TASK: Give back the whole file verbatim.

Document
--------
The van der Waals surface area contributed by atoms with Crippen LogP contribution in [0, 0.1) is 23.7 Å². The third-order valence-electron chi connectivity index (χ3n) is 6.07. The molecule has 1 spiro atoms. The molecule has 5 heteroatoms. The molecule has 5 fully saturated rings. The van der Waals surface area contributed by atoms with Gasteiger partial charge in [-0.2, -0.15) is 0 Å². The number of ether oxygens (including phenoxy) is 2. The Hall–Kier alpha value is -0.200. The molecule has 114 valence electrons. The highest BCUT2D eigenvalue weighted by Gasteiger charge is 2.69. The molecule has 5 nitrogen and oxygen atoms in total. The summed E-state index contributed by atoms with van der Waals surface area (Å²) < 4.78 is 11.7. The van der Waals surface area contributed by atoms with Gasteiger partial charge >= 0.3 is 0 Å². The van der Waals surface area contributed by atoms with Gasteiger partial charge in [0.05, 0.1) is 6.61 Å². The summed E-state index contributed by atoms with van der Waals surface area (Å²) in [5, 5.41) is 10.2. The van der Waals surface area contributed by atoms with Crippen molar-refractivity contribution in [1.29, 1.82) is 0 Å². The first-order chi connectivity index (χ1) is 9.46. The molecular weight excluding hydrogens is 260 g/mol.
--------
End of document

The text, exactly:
The van der Waals surface area contributed by atoms with Crippen LogP contribution in [0, 0.1) is 23.7 Å². The third-order valence-electron chi connectivity index (χ3n) is 6.07. The molecule has 1 spiro atoms. The molecule has 5 heteroatoms. The molecule has 5 fully saturated rings. The van der Waals surface area contributed by atoms with Gasteiger partial charge in [-0.2, -0.15) is 0 Å². The number of ether oxygens (including phenoxy) is 2. The Hall–Kier alpha value is -0.200. The molecule has 114 valence electrons. The highest BCUT2D eigenvalue weighted by Gasteiger charge is 2.69. The molecule has 5 nitrogen and oxygen atoms in total. The summed E-state index contributed by atoms with van der Waals surface area (Å²) < 4.78 is 11.7. The van der Waals surface area contributed by atoms with Gasteiger partial charge >= 0.3 is 0 Å². The van der Waals surface area contributed by atoms with Gasteiger partial charge in [0.05, 0.1) is 6.61 Å². The summed E-state index contributed by atoms with van der Waals surface area (Å²) in [5, 5.41) is 10.2. The van der Waals surface area contributed by atoms with Crippen molar-refractivity contribution in [1.29, 1.82) is 0 Å². The first-order chi connectivity index (χ1) is 9.46. The molecular weight excluding hydrogens is 260 g/mol.